The search for meaningful employment: jobs with impact

Written for Kitchener Today

There’s an old saying that goes, “do what you love, and you will never work a day in your life.”

Careers in social responsibility are becoming top priority for job seekers.

To be able to support yourself financially while doing something you feel passionate about is no longer a pipe dream. Employment opportunities in roles that include sustainability and Corporate Social Responsibility (CSR) are allowing job seekers to align their career goals with their personal values.

According to the Edelman Trust Barometer 68% say that CEOs should take the lead on change, rather than waiting for government to impose it. There’s been a shift in whom the public deems as trustworthy, with media and government suffering most. Canadians expect businesses to advocate, and as a result this has created employment opportunities in CSR and Sustainability.

From grassroots administrations to organizations who use their brand power to foster change – there’s an emerging work trend that hinges on the importance of a work-life balance, encouraging employees to examine their own core values, while creating opportunities to find meaning in the 9-5.

According to a survey done by IPSOS Reid and Canadian Business for Social Responsibility (CBSR) 68% of the Canadian public is paying attention to issues related to corporate social responsibility.

Heather Mak has been working in sustainability for over a decade. Her self-named consulting business, Heather Mak Consulting, was founded on the intentions of acting as an agent of change for sustainability, in food and consumer goods.  She says, “businesses can use their scale and voice to make changes that can affect the everyday lives of people.”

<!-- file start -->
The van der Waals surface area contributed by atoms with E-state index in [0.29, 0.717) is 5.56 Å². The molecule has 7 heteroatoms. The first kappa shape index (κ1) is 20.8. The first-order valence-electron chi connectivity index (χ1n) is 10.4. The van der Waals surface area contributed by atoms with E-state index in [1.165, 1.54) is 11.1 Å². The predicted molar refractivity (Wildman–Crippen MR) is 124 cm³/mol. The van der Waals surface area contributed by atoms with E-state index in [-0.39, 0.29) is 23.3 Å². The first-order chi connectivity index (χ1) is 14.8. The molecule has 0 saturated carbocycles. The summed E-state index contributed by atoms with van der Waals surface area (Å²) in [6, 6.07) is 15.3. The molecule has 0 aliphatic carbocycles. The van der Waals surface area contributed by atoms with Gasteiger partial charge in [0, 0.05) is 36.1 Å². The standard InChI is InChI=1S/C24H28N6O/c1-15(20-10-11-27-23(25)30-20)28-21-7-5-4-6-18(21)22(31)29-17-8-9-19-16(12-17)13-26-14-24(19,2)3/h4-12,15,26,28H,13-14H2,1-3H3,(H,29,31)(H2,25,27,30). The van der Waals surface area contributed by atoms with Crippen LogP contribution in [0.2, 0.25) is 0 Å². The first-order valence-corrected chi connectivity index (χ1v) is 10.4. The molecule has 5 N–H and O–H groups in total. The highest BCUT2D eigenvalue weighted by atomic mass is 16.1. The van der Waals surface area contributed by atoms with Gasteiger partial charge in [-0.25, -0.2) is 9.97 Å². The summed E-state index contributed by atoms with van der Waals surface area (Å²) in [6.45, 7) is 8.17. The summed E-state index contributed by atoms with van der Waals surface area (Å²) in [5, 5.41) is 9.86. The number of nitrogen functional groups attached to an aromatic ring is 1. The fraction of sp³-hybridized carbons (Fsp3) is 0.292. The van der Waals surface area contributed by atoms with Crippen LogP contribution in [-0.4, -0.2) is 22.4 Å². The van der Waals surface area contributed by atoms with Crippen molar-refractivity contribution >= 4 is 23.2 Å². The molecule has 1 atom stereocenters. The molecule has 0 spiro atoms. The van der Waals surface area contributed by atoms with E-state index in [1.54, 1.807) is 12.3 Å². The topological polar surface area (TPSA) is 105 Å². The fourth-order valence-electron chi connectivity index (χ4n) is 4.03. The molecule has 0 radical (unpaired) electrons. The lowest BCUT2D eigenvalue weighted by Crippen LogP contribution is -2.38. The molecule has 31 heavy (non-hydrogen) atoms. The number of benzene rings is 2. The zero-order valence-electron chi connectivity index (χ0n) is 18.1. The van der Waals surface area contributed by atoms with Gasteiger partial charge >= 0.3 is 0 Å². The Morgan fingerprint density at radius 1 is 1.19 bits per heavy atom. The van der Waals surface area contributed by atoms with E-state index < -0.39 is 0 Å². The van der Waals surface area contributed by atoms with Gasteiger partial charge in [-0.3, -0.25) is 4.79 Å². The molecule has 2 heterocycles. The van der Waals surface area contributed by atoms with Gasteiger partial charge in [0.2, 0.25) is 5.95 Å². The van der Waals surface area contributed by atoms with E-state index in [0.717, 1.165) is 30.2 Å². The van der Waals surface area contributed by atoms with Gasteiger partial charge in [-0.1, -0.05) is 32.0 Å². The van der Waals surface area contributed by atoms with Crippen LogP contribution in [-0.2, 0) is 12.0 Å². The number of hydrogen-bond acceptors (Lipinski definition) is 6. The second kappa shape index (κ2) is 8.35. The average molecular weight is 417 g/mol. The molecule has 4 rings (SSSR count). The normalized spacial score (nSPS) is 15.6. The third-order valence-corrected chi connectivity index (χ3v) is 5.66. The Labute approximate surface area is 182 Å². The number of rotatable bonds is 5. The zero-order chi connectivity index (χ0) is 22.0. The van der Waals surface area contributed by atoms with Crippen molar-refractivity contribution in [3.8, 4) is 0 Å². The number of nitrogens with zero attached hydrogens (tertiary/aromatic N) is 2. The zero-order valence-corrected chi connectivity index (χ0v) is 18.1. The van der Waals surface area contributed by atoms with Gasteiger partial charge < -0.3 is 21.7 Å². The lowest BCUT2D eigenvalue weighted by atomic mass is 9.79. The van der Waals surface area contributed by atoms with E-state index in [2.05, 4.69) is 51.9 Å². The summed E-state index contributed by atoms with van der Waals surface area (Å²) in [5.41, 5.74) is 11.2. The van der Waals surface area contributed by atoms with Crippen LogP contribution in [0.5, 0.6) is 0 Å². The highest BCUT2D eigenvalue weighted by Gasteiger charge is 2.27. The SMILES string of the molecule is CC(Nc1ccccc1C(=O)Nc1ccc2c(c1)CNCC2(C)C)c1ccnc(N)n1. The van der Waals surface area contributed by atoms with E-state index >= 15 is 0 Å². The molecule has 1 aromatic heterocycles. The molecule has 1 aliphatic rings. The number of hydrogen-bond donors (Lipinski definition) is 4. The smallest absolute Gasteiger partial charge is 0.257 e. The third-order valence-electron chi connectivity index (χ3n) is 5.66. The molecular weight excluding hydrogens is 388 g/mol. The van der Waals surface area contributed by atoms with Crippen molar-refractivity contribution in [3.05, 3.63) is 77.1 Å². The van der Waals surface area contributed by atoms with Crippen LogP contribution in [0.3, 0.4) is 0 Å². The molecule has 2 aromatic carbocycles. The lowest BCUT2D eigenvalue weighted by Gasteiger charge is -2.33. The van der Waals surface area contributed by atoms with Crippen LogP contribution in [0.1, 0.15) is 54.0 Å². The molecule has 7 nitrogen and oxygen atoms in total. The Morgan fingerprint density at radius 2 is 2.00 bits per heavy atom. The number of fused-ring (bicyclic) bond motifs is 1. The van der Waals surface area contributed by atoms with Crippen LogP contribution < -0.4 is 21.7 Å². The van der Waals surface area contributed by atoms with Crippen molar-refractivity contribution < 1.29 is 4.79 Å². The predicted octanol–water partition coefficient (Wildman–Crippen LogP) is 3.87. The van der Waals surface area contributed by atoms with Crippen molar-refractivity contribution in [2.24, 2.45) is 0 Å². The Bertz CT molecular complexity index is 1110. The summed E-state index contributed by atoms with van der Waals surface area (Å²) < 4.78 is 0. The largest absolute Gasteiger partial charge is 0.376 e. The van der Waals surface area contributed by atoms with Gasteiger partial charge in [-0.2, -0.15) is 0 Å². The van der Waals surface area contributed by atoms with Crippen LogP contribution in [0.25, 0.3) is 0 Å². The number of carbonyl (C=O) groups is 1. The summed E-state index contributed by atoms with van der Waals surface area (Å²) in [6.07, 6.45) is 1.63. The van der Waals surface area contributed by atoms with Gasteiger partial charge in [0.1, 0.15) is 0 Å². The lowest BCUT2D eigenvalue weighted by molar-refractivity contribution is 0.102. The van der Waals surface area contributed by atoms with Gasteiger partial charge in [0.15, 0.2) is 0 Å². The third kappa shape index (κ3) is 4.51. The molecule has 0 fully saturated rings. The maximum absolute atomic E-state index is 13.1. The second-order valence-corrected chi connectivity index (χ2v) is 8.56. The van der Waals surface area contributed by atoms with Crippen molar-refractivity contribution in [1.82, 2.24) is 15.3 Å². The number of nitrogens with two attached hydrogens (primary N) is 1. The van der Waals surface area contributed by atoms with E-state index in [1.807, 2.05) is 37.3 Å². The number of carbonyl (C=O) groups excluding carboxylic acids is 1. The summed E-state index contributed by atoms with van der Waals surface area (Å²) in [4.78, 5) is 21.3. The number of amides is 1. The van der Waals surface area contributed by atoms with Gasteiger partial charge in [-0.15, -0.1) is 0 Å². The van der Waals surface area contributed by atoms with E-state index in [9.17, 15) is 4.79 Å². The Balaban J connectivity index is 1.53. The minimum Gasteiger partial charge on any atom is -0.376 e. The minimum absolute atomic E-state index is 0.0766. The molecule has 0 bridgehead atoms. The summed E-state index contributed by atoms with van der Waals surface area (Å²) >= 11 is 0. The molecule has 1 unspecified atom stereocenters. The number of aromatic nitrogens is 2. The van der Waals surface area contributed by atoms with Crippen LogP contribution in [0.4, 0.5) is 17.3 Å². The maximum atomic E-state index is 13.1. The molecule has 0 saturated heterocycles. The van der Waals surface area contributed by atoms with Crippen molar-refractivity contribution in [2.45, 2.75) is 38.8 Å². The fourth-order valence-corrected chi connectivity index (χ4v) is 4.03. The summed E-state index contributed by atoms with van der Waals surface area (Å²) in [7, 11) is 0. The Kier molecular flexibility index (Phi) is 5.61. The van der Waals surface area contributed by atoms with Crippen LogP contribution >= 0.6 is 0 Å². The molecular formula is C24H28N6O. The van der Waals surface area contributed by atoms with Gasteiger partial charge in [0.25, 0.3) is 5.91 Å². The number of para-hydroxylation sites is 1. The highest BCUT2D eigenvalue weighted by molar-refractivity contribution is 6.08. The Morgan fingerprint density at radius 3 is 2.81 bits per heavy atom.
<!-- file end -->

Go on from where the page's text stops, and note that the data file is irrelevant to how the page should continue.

With almost 70% of Canadians as an active and engaged audience, internal CSR opportunities encourages employee satisfaction, increases public reputation, and stimulates support from stakeholders.

Earning a sustainable living, while genuinely loving the process, was once reserved for the elite few. Leaping out of bed in the morning, anticipating the day ahead, wasn’t something the average human could afford. Dream jobs were for those who were either born into them or had the good fortune of becoming wealthy – but meaningful work is no longer wishful thinking, it’s a human right.

Unique job opportunities include cause marketing, communications, ethical hacking, impact investing, engagement, and philanthropy roles. Experience levels embrace entry-level, to senior leadership roles – with commitment levels encompassing everything from part-time, to full-time and even work from home.

CSR roles rarely necessitate nonprofit experience, but requirements do include some variation of communications or marketing experience, as well as a form of secondary education – a fraction require a Master’s degree.

Do what you love and you will never dread another Monday. Here’s how to get started with your own meaningful job search:

Welcome to the career site that helps you connect purpose & paycheque. (Yes, it’s a thing). Resources, job listings, and profiles of companies where you can bring your values to work. Canada-wide job listings.

Find your next position on Canada’s favourite site for nonprofit professionals. The CharityVillage Knowledge Centre is where you can find free resources to help guide your career in the nonprofit sector along with industry news and information about CharityVillage.

Canada’s premier environmental job board. Environmental Careers Organization of Canada (ECO Canada) is a not-for-profit organization that was founded in 1992 to help nurture Canada’s growing environmental sector.

A sampling of such job postings, from across Canada, found recently on Monster.ca. They’re listed in ascending order of experience required, from none to five years or more.

Top 20 Corporate Social Responsibility jobs in Ontario.